The other thing that makes sense to me would be to put a portapower in the door opening and try to jack it back out. This would be much easier to rig than pulling. But my concern is that instead of jacking the front pillar back into place I would end up bowing the back pillar and make things worse. Attaching a pic of what I have to work with on the rear side of the door opening. Is this strong enough to jack against if I made a plate to distribute the load?
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PostPosted: Sun Jan 13, 2019 6:39 pm
Pulling, without the luxury of a frame rack, can be interesting at times. You need to think the whole thing through, where and how the force is to be applied and how you will anchor, then how the force will transfer. For example, on that ute you're pulling the door frame, which is part of the body, but anchoring via the tow bar which is attached to the chassis. So the force will transfer through the body to chassis mounts. Are they strong enough?

Personally, I don't like those hand winches - I think that they're dangerous when used under anything but light tension. My preference is to solidly anchor and use chains and hydraulics, which are much stronger and more controllable. That said, sometimes you have to work with what you have.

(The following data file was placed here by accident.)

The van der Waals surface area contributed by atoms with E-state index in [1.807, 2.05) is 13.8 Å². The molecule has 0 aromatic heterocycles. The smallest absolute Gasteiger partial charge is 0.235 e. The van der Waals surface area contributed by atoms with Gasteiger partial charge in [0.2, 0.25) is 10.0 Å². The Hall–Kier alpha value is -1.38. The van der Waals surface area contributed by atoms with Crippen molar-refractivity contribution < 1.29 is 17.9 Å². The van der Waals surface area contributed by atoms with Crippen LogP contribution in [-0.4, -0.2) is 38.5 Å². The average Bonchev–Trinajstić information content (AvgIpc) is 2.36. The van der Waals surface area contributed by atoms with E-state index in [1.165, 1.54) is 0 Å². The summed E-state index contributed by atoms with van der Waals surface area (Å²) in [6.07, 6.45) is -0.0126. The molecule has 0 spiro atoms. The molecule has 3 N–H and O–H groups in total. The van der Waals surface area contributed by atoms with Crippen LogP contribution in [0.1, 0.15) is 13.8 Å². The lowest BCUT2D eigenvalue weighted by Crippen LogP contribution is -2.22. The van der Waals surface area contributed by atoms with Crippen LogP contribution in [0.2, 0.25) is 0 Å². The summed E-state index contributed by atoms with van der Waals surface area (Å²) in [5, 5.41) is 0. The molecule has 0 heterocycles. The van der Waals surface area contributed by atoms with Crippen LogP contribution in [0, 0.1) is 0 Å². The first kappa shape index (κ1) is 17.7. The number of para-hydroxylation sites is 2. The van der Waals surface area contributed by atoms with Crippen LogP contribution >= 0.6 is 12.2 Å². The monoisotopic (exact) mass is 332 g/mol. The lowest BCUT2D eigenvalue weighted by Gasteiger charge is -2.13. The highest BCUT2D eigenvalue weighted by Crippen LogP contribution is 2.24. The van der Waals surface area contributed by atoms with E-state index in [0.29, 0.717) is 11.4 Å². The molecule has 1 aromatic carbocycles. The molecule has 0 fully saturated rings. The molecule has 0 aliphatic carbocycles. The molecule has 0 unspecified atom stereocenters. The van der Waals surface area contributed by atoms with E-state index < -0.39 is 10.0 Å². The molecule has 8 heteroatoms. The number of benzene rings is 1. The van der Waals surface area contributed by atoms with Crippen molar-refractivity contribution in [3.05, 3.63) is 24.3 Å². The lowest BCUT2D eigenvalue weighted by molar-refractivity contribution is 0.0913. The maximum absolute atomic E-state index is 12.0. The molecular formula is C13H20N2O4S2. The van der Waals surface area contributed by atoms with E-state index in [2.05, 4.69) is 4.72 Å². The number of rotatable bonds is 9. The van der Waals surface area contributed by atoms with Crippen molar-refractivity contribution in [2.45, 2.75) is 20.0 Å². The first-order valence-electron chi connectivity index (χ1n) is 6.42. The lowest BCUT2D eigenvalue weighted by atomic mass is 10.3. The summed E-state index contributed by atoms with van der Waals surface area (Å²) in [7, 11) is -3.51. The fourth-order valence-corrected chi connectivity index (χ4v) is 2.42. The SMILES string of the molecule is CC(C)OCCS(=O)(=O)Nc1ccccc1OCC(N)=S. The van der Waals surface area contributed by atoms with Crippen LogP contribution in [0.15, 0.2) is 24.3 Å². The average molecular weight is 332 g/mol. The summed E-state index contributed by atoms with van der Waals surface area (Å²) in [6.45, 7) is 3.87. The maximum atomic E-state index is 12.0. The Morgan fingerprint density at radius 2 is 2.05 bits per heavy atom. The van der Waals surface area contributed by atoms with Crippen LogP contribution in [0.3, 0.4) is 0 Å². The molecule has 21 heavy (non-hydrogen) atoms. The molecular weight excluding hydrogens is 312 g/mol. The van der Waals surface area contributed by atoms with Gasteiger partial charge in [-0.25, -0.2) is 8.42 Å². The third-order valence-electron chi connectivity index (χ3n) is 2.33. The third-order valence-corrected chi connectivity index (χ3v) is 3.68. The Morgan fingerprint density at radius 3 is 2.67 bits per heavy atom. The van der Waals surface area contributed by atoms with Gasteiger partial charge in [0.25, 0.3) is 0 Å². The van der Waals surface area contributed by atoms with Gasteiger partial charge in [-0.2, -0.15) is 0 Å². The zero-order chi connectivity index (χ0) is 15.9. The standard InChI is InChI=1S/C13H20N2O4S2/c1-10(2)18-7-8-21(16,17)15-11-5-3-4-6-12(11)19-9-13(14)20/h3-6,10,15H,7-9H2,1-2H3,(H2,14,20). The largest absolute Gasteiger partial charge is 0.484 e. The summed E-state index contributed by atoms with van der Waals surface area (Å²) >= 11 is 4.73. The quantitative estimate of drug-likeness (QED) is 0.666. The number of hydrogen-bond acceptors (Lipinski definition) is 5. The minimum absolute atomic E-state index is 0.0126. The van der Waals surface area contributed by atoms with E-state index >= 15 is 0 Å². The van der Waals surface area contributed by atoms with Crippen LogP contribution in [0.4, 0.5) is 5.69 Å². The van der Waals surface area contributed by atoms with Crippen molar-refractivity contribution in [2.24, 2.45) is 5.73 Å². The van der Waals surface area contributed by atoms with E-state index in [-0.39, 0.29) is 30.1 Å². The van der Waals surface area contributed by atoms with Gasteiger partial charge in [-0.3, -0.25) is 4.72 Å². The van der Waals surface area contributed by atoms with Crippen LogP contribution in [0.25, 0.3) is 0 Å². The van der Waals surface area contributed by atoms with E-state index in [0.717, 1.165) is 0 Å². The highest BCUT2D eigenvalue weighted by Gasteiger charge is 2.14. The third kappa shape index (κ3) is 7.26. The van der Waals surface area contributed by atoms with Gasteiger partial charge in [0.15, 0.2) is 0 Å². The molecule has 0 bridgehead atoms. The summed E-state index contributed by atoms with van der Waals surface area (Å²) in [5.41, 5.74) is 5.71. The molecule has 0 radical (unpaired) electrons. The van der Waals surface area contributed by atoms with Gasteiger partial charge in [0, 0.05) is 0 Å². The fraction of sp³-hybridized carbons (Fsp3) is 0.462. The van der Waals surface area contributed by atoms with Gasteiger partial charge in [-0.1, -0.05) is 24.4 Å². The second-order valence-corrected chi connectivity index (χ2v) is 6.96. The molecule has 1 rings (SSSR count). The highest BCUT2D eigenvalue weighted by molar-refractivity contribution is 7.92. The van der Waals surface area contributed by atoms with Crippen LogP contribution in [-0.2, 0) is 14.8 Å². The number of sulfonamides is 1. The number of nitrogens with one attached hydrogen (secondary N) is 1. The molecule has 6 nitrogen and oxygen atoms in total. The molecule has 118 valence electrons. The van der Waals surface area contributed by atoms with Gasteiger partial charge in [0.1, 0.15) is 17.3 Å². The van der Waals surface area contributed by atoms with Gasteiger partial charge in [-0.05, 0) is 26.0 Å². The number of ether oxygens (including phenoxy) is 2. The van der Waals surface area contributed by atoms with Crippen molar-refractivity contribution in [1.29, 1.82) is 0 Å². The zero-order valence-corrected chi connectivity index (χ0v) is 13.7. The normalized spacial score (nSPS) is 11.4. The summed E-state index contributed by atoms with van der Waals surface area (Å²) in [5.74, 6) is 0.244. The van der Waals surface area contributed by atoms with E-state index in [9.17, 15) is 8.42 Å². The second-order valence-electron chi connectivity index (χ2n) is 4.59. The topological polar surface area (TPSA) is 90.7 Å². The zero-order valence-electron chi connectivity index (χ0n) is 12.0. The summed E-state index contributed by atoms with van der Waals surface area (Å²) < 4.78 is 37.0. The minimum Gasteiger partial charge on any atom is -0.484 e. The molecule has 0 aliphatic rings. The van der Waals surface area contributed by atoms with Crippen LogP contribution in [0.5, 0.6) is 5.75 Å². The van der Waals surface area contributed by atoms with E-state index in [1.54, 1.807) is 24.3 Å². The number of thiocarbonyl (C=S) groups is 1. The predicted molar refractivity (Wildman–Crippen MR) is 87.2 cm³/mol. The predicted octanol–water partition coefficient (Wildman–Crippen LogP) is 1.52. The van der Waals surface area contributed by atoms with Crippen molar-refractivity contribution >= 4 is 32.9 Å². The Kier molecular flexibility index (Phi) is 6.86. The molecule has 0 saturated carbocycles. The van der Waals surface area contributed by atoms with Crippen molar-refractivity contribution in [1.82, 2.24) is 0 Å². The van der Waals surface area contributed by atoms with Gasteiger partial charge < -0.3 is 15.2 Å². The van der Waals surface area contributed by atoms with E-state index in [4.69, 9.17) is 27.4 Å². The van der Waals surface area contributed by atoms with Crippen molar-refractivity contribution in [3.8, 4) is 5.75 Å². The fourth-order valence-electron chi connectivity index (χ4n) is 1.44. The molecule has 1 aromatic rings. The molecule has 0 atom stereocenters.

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Anchoring at the other end:
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Making plates to bolt on to the hinge mounts is the better idea, IMHO. Consider whether it's feasible to use a second anchoring point, on the body, to spread the anchoring load.
Chris



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PostPosted: Sun Jan 13, 2019 6:57 pm
NFT5
I like that Mount plate in the floor! I will have to make some of those.
I also drilled holes all around Were I do pulls and have inserts in the concrete that I bolt chains down to the floor. But will make mount similar to yours.

As you said Hydraulics make it nice But I have to use what I have.
What is that Hydraulic puller?

Calderp
Just remember The metal wants too move back to its original state, Its much better to make MANY Light pulls in different directions than One or two big ones.
What I mean is its likely the metal will move a whole bunch real easy and then Stop!
Its stops because the Bends or dents have locked the metal and that locked part needs to be unlocked by a different pull in another direction or Hammer and dolly work before the metal will move more in direction you want.

I suggest a Book Called "Metal Bumping" It describes the process much better than I can.
Dennis Barnett
A&P Mechanic, FCC General radio Telephone Operator
Line Maintenance A&P Mechanic and MOC Tech specialist.

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PostPosted: Sun Jan 13, 2019 7:59 pm
Doright wrote:What is that Hydraulic puller?


I have a portapower kit but all the hydraulic cylinders in that push, rather than pull. That unit pulls and is just super handy. Bought on Ebay, link here for similar unit. There are cheaper ones but with fixed chain hooks or lower capacity. It just connects to the pump from the kit.

If you like those floor brackets, you'll love the wall mount one. :happy:

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Chris



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PostPosted: Mon Jan 14, 2019 9:31 am
Ya That looks Spooky There don't know if I would Pull very Hard on that one lol